A key responsibility of the early years practitioner when it comes to safeguarding

A key responsibility of the early years practitioner when it comes to safeguarding, protection and welfare of children is to identify the needs of the child and the family. This can be difficult as an early years practitioner may not be able to gain a full picture of the child’s situation during the time at which the child spends at the nursery. However, if a child’s social development seems to be a lot lower than expected for their age, for example a three year old child being unable to play with or alongside other children and repeating the same action of ‘play’, an early years practitioner may become concerned for the child’s welfare. In such a situation, an early years practitioner could arrange for a meeting with the parents and the child’s health visitor. The aim of such a meeting would be to identify if the child is healthy, safe, undergoing sufficient learning and development, and able to form strong relationships with others. In such a scenario, the presence of the health visitor will work to either calm the early years practitioner’s concerns, should they have no concerns about the child’s health and wellbeing from their checks, or further substantiate them. For example, the health visitor may have noticed that the three year old is more prone to infections that the average child their age, even if the child’s development may have appeared fine to the health visitor. For this reason, it is a crucial part of an early years practitioner’s role to arrange such meetings should they be concerned. Different agencies who work with a child are able to identify different concerns in different areas of a child’s health, wellbeing, learning and development. Calling such a meeting if concerned also ensures that early years practitioners are meeting their responsibility to ensure that all children are safeguarded and protected.

The meeting described above is called a Team Around the Child meeting. Before calling such a meeting, it is the responsibility of an early years practitioner to gain informed consent from parents, this means ensuring that the parents of aware of exactly what the meeting entails before deciding whether to give their consent of not. Team Around the Child meetings are voluntary, meaning it is ultimately the decision of the parents. It is illegal to force parents to agree to a Team Around the Child meeting or to enforce a Common Assessment Framework upon a family. Such forms of safeguarding and protecting a child are only effective if the family are willing to admit that they need additional support and are willing to respond positively to the advice and support that they receive as a result. A Team Around the Child meeting can be extremely beneficial to the child and the child’s family. Upon compiling all information on the child from an early years practitioner, health visitor and the child’s parents, an accurate assessment can be made regarding the child’s needs to ensure their development. As a result of such a meeting, the child’s family could face the benefits of additional support from a local Children’s Centre or voluntary group. The child’s needs will continue to be assessed regularly until it is deemed that the support put in place has been effective in ensuring that the child’s development is appropriate for their age. In arranging such a meeting, and following the Common Assessment Framework, all agencies and individuals involved, including the early years practitioner, would have met their responsibility to ensure that all children are safeguarded and their welfare protected.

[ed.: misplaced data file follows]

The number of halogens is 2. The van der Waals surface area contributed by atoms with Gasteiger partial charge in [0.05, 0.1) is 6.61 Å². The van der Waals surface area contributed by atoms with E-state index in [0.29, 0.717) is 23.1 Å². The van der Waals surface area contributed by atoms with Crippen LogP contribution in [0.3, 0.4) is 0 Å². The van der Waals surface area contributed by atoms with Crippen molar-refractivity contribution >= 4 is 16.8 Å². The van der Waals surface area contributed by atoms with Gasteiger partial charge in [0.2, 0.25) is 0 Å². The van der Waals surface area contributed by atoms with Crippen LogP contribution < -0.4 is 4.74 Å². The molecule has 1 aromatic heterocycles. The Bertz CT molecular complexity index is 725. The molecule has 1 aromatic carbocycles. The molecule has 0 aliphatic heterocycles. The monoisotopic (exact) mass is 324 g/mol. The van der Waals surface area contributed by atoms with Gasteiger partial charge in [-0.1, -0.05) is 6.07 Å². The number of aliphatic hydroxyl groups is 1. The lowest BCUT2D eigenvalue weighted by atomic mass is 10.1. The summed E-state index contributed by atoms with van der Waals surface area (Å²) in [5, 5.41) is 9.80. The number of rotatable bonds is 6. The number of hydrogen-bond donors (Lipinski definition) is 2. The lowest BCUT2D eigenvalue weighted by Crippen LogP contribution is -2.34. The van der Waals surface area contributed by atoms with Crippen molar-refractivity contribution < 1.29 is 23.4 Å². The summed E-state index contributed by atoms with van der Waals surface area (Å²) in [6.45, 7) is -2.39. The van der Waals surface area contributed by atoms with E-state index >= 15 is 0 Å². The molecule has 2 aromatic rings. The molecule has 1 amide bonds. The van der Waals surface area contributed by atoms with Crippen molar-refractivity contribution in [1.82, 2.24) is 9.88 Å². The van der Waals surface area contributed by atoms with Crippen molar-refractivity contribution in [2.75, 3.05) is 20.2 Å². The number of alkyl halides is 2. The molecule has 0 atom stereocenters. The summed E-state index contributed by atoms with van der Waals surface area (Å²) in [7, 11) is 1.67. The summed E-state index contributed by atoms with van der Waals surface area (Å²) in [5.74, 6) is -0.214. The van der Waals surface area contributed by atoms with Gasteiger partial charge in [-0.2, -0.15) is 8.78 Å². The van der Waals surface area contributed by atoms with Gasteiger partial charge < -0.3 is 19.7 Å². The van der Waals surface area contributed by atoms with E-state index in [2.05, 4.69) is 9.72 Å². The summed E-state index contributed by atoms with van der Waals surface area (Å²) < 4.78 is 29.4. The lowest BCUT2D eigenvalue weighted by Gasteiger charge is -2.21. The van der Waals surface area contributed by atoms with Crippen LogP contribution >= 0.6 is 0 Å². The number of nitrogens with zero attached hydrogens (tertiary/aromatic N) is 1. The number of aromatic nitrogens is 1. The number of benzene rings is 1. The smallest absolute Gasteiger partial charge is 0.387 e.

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A key responsibility that an early years practitioner holds when it comes to safeguarding, protection and welfare of children is to follow the legislation, policies and procedures in place to ensure that children are safeguarded. The majority of safeguarding legislation, including the Children’s Act 2004, clearly states that the interests of the child must be put first when it comes to safeguarding. This means that, regardless of the working relationship that an early years practitioner may have with a child’s family, if they are concerned that a child’s welfare and safety might be in danger, it is their responsibility to report their concerns. The child’s safety, protection and welfare must come before the working relationship that an early years practitioner holds with the child’s parents.

Finally, it is also the responsibility of an early years practitioner to follow the early years setting’s policy on mobile phones and cameras in order to ensure that children are properly and effectively safeguarded and protected. The mobile phone and camera policy of the majority of early years settings prohibit the use of staff member’s personal phones and cameras within the setting as taking images of vulnerable children off the setting puts the child’s welfare and safety at risk. The majority of settings require that personal phones remain in the office during work hours. Instead, the setting will provide early years practitioners with their own cameras or phones which should permanently remain on the setting, unless taken on an outing, and should not be taken home with any of the staff members. It is the responsibility of the early years practitioner to ensure that all visitors and volunteers are aware of such policies within the early years setting and to ensure that they report anyone who appears to not be adhering to the setting’s policy regarding mobile phones and cameras.